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Google, Facebook Learning How To Handle New Oz Tax Rules

Getting US technology-based companies including Google and Facebook to pay more in local tax for their Australian operations is proving difficult, it seems, despite the introduction of new rules under the Government’s Multinational Anti-Avoidance Legislation (MAAL).

Google and Facebook have reported only a third of their estimated Australian revenue under the first year of the Multinational Anti-Avoidance Legislation, while also slashing payments made by some of their overseas entities to their local operations for services, according to an Australian Financial Review report.

Advertising sources told the Fin that more than $2.5 billion of Google’s Australian revenues are paid directly offshore, with Facebook close to $1 billion. Both companies in their accounts have stressed that MAAL applies only to “sales contracts managed by the sales team in Australia”, as Google put it.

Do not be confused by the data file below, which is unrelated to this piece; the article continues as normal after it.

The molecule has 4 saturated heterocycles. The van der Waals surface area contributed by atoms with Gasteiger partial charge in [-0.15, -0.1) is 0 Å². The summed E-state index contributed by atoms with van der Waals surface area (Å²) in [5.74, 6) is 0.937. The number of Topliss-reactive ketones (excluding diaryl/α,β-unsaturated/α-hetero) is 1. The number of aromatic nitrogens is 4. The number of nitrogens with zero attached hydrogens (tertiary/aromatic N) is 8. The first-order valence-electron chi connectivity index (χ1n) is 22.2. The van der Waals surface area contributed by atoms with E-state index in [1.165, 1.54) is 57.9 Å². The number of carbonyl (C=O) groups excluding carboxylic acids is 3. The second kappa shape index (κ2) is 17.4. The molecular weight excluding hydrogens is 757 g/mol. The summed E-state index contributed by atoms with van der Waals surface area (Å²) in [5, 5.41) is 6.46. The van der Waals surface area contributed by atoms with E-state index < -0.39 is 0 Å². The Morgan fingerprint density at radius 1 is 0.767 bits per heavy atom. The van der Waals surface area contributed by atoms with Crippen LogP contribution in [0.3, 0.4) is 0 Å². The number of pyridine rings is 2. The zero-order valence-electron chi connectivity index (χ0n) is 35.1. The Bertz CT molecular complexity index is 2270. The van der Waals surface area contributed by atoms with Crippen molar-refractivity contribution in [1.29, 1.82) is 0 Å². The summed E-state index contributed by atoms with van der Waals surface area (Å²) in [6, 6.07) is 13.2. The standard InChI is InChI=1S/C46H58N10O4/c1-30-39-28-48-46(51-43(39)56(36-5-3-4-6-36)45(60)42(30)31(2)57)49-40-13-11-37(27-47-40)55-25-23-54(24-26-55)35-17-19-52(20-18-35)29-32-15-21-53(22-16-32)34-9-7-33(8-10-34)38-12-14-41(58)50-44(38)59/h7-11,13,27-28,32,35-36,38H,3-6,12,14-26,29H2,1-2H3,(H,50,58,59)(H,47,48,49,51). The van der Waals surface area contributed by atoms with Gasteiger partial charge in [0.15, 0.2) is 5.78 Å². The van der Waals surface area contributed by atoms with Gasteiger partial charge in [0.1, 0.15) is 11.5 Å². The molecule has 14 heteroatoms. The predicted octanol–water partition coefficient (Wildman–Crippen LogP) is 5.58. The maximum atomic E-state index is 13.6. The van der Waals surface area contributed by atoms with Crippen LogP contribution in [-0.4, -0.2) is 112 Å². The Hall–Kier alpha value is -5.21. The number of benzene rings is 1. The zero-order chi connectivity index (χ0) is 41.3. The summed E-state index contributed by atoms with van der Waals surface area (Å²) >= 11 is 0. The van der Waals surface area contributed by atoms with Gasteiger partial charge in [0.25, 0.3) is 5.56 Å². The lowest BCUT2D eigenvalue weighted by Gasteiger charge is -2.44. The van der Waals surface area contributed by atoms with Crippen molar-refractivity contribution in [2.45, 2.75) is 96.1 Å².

With MAAL coming into effect from January 1 last year, Google Australia reported $882 million in advertising revenue which previously had been booked to Google Asia Pacific in Singapore.

But  Google Oz also reported a $248 million lift in the cost of providing services, plus $228 million in sales and marketing expenses and another $95 million in general administrative expenses, a total of $572 million in new costs against the new ad revenue.

At the same time, payments that other Google entities made to Google Australia were slashed back, from $498 million to $220 million – a fall of $278 million.

The combined effect of the fall in services revenue and the new costs wiped out most of the new ad revenue that MAAL had picked up, the Fin says. Google Australia was up only a net $32 million at the end of these exchanges.

Facebook Australia saw a similar dramatic change with $327 million of revenue brought to account, while $33.7 million that related companies paid the Australian arm was reduced to zero. It also reported higher costs of $280 million. Tax paid was up – but not perhaps as highly as the ATO had hoped, rising from $1 million to $3.5 million.

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